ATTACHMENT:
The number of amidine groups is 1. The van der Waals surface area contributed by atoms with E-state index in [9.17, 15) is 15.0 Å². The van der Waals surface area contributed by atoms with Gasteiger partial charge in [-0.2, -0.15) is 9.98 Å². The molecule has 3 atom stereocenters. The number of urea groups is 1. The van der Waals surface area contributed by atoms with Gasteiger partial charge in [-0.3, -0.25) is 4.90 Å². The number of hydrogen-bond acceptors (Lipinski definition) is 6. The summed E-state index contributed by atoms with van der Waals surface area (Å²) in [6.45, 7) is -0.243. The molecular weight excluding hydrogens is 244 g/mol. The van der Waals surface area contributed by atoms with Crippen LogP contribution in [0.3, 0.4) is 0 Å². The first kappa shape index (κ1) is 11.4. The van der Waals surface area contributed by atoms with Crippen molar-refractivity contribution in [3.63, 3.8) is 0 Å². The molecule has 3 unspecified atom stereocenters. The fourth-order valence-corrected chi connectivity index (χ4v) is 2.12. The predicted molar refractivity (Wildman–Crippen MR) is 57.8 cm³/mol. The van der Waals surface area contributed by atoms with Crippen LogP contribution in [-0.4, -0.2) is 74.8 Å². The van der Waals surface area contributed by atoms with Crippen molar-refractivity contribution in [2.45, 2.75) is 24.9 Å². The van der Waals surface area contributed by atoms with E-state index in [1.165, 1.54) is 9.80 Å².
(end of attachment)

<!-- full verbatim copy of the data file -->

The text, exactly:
The number of amidine groups is 1. The van der Waals surface area contributed by atoms with E-state index in [9.17, 15) is 15.0 Å². The van der Waals surface area contributed by atoms with Gasteiger partial charge in [-0.2, -0.15) is 9.98 Å². The molecule has 3 atom stereocenters. The number of urea groups is 1. The van der Waals surface area contributed by atoms with Gasteiger partial charge in [-0.3, -0.25) is 4.90 Å². The number of hydrogen-bond acceptors (Lipinski definition) is 6. The summed E-state index contributed by atoms with van der Waals surface area (Å²) in [6.45, 7) is -0.243. The molecular weight excluding hydrogens is 244 g/mol. The van der Waals surface area contributed by atoms with Crippen LogP contribution in [0.3, 0.4) is 0 Å². The first kappa shape index (κ1) is 11.4. The van der Waals surface area contributed by atoms with Crippen molar-refractivity contribution in [3.63, 3.8) is 0 Å². The molecule has 3 unspecified atom stereocenters. The fourth-order valence-corrected chi connectivity index (χ4v) is 2.12. The predicted molar refractivity (Wildman–Crippen MR) is 57.8 cm³/mol. The van der Waals surface area contributed by atoms with Crippen LogP contribution in [-0.4, -0.2) is 74.8 Å². The van der Waals surface area contributed by atoms with Crippen molar-refractivity contribution in [2.45, 2.75) is 24.9 Å². The van der Waals surface area contributed by atoms with E-state index in [1.165, 1.54) is 9.80 Å².